Do you feel like you are imprisoned in your company? No opportunity, no appreciation, lack of understanding of your situation, , , and no fun?
I receive input from managers from time to time that sound like they feel imprisoned and helpless in their situation.
I’ve been there a couple of times myself, , , hated what I was doing and who I had to work with so much that it was everything I could do just to get up in the morning and go to work.
Over a career you will probably have a few situations that are tremendous and you simply love what you have. You may not realize it until it is too late.
In the same career, you will probably have one or two situations that are simply miserable. I can tell you from experience that this will shorten your life if you do not do something about it.
At the end of the day, you control your own destiny.
Before I proceed, let me clarify something. I’ve traveled around the world and have worked with IT managers in virtually every part of the world. I know that in some countries the ability to leave a company and seek a new opportunity is much more difficult than in other countries. Likewise, to make a change in profession can be more challenging in some countries than others.
However, even in the toughest situation, you are still in control of your own destiny. Ultimately, you have to make a decision, , , are you willing to stick it out and hope things get better (they certainly could) or do you want to force the issue and look for another opportunity?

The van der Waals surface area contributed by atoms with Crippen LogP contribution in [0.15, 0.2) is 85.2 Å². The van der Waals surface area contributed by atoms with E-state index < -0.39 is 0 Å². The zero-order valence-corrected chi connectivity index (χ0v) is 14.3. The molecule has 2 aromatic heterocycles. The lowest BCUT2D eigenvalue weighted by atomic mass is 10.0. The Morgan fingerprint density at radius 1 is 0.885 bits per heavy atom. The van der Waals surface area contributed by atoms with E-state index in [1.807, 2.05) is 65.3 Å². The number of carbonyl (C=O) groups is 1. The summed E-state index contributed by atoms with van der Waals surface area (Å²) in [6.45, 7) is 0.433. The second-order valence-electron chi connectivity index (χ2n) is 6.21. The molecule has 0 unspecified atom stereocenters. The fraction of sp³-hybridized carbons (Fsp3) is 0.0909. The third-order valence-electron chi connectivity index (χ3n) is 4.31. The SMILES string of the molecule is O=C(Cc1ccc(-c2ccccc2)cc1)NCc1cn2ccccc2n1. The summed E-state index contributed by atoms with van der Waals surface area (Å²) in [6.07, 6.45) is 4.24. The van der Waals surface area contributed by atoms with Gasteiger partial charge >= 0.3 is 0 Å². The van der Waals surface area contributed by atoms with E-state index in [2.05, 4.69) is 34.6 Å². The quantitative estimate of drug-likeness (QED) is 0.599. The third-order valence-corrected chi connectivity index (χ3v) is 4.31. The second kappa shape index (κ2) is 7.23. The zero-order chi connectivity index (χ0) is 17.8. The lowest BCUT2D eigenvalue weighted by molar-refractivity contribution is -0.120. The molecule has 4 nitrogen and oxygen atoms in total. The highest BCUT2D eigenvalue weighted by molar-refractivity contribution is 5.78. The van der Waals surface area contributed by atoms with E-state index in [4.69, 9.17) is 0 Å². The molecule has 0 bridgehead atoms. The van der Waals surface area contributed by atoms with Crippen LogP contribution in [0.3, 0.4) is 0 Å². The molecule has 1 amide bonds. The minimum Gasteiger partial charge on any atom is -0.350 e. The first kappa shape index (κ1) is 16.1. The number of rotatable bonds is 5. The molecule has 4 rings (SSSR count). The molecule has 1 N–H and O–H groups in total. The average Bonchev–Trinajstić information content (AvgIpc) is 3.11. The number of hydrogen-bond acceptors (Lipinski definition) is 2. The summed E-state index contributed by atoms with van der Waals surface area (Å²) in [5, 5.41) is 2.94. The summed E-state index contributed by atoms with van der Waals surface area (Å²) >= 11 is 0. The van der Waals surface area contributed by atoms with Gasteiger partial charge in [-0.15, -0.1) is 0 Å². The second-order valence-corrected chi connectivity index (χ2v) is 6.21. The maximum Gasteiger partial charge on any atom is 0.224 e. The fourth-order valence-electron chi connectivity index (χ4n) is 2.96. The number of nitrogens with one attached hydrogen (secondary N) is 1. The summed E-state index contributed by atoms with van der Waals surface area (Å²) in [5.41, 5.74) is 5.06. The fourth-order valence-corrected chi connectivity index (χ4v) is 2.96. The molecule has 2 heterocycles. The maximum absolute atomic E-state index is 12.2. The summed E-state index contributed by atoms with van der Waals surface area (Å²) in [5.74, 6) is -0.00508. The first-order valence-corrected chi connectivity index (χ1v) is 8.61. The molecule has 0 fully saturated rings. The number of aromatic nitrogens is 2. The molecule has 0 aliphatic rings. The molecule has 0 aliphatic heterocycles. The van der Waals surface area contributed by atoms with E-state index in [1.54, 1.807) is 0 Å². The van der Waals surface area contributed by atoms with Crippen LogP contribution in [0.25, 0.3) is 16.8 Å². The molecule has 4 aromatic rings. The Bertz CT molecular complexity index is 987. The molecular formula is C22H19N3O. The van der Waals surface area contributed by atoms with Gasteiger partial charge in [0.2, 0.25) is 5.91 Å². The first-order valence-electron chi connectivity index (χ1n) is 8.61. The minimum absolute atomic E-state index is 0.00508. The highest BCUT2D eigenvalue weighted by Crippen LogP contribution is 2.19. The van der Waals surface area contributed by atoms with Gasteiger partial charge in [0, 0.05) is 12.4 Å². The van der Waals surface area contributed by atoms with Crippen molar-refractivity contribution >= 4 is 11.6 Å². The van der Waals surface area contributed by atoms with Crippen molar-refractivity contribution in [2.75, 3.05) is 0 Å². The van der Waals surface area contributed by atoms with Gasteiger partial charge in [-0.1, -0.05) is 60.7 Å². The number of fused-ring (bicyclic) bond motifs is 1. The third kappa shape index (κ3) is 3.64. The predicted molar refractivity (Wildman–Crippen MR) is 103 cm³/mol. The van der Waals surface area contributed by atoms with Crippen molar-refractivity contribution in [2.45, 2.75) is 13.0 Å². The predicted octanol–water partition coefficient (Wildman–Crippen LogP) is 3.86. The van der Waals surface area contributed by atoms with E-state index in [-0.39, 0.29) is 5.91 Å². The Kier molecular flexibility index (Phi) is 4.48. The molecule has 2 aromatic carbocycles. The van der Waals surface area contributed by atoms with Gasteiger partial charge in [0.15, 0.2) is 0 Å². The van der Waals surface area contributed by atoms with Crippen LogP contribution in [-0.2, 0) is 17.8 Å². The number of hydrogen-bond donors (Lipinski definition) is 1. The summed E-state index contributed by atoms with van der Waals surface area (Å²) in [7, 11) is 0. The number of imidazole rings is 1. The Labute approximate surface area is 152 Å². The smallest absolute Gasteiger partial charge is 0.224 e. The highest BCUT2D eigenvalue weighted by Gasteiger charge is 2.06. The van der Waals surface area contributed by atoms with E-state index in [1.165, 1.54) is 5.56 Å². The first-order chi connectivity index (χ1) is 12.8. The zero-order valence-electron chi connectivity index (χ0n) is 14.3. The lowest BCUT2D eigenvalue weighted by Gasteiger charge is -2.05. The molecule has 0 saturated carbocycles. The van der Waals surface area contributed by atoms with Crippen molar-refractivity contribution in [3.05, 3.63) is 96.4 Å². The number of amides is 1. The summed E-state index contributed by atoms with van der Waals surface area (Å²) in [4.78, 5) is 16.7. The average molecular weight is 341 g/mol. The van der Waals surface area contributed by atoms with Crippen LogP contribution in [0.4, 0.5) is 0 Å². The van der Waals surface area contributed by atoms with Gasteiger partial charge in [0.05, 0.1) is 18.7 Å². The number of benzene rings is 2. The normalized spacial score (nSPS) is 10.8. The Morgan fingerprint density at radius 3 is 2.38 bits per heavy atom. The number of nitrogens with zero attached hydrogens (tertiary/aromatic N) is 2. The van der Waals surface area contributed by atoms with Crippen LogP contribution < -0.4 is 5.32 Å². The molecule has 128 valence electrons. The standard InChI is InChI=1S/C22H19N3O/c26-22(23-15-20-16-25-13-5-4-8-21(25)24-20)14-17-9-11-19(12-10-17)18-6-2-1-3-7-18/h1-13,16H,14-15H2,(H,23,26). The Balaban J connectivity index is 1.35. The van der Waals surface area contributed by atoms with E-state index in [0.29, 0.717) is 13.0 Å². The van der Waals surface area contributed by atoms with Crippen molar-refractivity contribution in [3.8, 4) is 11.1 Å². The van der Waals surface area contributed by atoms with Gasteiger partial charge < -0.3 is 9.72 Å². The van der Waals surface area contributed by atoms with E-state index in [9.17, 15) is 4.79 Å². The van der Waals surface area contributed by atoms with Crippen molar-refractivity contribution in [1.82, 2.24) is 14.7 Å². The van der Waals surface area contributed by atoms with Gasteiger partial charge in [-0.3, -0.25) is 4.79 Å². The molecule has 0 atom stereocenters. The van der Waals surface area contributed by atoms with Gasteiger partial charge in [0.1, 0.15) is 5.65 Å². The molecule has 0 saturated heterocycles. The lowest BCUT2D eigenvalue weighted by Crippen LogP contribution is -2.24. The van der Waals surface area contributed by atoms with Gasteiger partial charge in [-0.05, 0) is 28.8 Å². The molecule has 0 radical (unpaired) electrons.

Regardless of what you decide there are some things to consider:
Staying with your company
- Things might get better.
- You have accumulated some personal capital over the time you have been with your company that will be lost if you leave.
- You are networked and know how to get things done in your current company.
- You will be leaving many of your trusted colleagues.
- You at least know what the issues and challenges are in your current company.
Leaving your company
- You will have to start over in gaining credibility and learning how to get things done in a new company.
- There will be much to learn in a new company.
- There very well may be much better opportunity.
- New managers can become valuable mentors.
- New companies will also have problems and challenges.
What I’m getting at is don’t simply discount your present situation just because it’s not going exactly how you would like it to. Be certain you consider the positives in your negative situation, , , if you step back and think about it objectively I can assure you there are many positives in your current situation.
Often, people become so emotional about their situation that it becomes very hard to see the value in where they are and the capital they have developed over the years within their company.
The point is this, , ,try to take emotion out of the picture and assess what you have (or don’t have) objectively and do it when you can actually be objective about it, , , not when you are angry, mad, or upset.
I know people who I worked with in the mid-80’s who are still with the same company. I moved on and it was the right thing for me, but these managers are doing well and are happy where they are and have had great careers. Some who left have even gone back to work for the company which says a lot.
If you do decide to make a move, I recommend you position yourself as best as you can to make a smooth transition, , , both for yourself and also for the company you will be leaving. That’s right, , , position yourself to create as little of a ripple as possible for the company you are leaving. This could be a benefit to you ten years from now, , , you never know, , , plus, it is the right thing to do.
So, here is your Get Out of Jail FREE card, , , you’ve always had it, you just may not have realized it. Maybe after reading this article you might even see that you really aren’t in jail and never was, , , wouldn’t that be a great thing!